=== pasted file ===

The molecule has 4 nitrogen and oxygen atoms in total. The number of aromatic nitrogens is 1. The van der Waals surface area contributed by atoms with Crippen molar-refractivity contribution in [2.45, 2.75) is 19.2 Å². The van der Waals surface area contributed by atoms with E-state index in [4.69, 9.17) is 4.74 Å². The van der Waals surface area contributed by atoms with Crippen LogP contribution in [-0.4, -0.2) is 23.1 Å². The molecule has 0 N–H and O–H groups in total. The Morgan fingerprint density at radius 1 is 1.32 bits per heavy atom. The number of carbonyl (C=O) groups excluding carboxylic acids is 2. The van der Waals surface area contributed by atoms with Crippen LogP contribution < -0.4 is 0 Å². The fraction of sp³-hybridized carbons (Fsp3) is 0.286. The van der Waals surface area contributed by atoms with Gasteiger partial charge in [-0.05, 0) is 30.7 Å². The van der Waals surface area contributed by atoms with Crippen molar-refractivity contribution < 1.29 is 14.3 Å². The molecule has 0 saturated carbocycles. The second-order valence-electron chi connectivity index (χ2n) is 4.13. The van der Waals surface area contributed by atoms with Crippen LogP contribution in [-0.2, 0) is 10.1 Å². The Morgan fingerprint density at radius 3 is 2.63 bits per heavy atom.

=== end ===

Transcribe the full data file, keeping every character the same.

The molecule has 4 nitrogen and oxygen atoms in total. The number of aromatic nitrogens is 1. The van der Waals surface area contributed by atoms with Crippen molar-refractivity contribution in [2.45, 2.75) is 19.2 Å². The van der Waals surface area contributed by atoms with E-state index in [4.69, 9.17) is 4.74 Å². The van der Waals surface area contributed by atoms with Crippen LogP contribution in [-0.4, -0.2) is 23.1 Å². The molecule has 0 N–H and O–H groups in total. The Morgan fingerprint density at radius 1 is 1.32 bits per heavy atom. The number of carbonyl (C=O) groups excluding carboxylic acids is 2. The van der Waals surface area contributed by atoms with Crippen LogP contribution < -0.4 is 0 Å². The fraction of sp³-hybridized carbons (Fsp3) is 0.286. The van der Waals surface area contributed by atoms with Gasteiger partial charge in [-0.05, 0) is 30.7 Å². The van der Waals surface area contributed by atoms with Crippen molar-refractivity contribution < 1.29 is 14.3 Å². The molecule has 0 saturated carbocycles. The second-order valence-electron chi connectivity index (χ2n) is 4.13. The van der Waals surface area contributed by atoms with Crippen LogP contribution in [-0.2, 0) is 10.1 Å². The Morgan fingerprint density at radius 3 is 2.63 bits per heavy atom.